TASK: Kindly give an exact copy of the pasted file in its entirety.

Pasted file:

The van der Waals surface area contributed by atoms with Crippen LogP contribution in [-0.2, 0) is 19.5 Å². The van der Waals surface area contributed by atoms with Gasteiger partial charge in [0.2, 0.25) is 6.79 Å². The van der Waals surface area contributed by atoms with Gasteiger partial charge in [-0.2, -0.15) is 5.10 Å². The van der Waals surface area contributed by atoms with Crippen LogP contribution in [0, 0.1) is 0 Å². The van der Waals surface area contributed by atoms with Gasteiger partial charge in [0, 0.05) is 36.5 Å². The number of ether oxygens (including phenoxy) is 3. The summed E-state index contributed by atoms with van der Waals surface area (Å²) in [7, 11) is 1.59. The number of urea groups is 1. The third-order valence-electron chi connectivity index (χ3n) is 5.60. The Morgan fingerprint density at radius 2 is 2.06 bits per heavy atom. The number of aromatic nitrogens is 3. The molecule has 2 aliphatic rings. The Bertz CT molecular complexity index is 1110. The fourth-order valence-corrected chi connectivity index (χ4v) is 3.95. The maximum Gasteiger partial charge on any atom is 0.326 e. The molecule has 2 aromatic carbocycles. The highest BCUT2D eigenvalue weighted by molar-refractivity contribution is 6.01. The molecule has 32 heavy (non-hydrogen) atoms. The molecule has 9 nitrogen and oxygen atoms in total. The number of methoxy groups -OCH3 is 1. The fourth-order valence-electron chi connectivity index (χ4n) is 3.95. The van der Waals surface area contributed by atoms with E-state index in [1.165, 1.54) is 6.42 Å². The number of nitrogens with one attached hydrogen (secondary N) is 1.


The van der Waals surface area contributed by atoms with Crippen LogP contribution in [-0.2, 0) is 19.5 Å². The van der Waals surface area contributed by atoms with Gasteiger partial charge in [0.2, 0.25) is 6.79 Å². The van der Waals surface area contributed by atoms with Gasteiger partial charge in [-0.2, -0.15) is 5.10 Å². The van der Waals surface area contributed by atoms with Crippen LogP contribution in [0, 0.1) is 0 Å². The van der Waals surface area contributed by atoms with Gasteiger partial charge in [0, 0.05) is 36.5 Å². The number of ether oxygens (including phenoxy) is 3. The summed E-state index contributed by atoms with van der Waals surface area (Å²) in [7, 11) is 1.59. The number of urea groups is 1. The third-order valence-electron chi connectivity index (χ3n) is 5.60. The Morgan fingerprint density at radius 2 is 2.06 bits per heavy atom. The number of aromatic nitrogens is 3. The molecule has 2 aliphatic rings. The Bertz CT molecular complexity index is 1110. The fourth-order valence-corrected chi connectivity index (χ4v) is 3.95. The maximum Gasteiger partial charge on any atom is 0.326 e. The molecule has 2 aromatic carbocycles. The highest BCUT2D eigenvalue weighted by molar-refractivity contribution is 6.01. The molecule has 32 heavy (non-hydrogen) atoms. The molecule has 9 nitrogen and oxygen atoms in total. The number of methoxy groups -OCH3 is 1. The fourth-order valence-electron chi connectivity index (χ4n) is 3.95. The van der Waals surface area contributed by atoms with E-state index in [1.165, 1.54) is 6.42 Å². The number of nitrogens with one attached hydrogen (secondary N) is 1.